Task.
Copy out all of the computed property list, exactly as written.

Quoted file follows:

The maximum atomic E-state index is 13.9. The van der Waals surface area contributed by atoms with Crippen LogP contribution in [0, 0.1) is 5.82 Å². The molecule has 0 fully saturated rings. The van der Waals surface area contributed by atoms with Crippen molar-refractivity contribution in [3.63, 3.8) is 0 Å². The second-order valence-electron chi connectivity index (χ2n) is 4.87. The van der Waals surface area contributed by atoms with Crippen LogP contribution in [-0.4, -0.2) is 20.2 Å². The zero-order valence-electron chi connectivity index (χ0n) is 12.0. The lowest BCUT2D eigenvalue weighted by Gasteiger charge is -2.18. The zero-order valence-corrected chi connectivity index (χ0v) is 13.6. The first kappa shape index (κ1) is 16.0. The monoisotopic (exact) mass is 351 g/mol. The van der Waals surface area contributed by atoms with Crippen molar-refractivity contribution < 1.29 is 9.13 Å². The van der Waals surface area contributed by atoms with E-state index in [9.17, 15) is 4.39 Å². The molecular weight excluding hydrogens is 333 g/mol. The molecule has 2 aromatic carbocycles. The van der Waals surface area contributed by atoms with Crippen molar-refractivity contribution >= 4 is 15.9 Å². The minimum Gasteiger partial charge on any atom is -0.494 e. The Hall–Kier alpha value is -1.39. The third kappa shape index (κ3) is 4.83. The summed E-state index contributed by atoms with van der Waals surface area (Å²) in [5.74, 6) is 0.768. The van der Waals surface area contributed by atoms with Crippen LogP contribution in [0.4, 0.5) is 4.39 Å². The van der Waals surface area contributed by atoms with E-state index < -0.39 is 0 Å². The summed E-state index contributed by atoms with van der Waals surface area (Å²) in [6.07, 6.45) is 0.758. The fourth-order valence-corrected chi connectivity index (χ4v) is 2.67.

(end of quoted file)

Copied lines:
The maximum atomic E-state index is 13.9. The van der Waals surface area contributed by atoms with Crippen LogP contribution in [0, 0.1) is 5.82 Å². The molecule has 0 fully saturated rings. The van der Waals surface area contributed by atoms with Crippen molar-refractivity contribution in [3.63, 3.8) is 0 Å². The second-order valence-electron chi connectivity index (χ2n) is 4.87. The van der Waals surface area contributed by atoms with Crippen LogP contribution in [-0.4, -0.2) is 20.2 Å². The zero-order valence-electron chi connectivity index (χ0n) is 12.0. The lowest BCUT2D eigenvalue weighted by Gasteiger charge is -2.18. The zero-order valence-corrected chi connectivity index (χ0v) is 13.6. The first kappa shape index (κ1) is 16.0. The monoisotopic (exact) mass is 351 g/mol. The van der Waals surface area contributed by atoms with Crippen molar-refractivity contribution < 1.29 is 9.13 Å². The van der Waals surface area contributed by atoms with E-state index in [9.17, 15) is 4.39 Å². The molecular weight excluding hydrogens is 333 g/mol. The molecule has 2 aromatic carbocycles. The van der Waals surface area contributed by atoms with Crippen molar-refractivity contribution >= 4 is 15.9 Å². The minimum Gasteiger partial charge on any atom is -0.494 e. The Hall–Kier alpha value is -1.39. The third kappa shape index (κ3) is 4.83. The summed E-state index contributed by atoms with van der Waals surface area (Å²) in [5.74, 6) is 0.768. The van der Waals surface area contributed by atoms with Crippen LogP contribution in [0.4, 0.5) is 4.39 Å². The van der Waals surface area contributed by atoms with E-state index < -0.39 is 0 Å². The summed E-state index contributed by atoms with van der Waals surface area (Å²) in [6.07, 6.45) is 0.758. The fourth-order valence-corrected chi connectivity index (χ4v) is 2.67.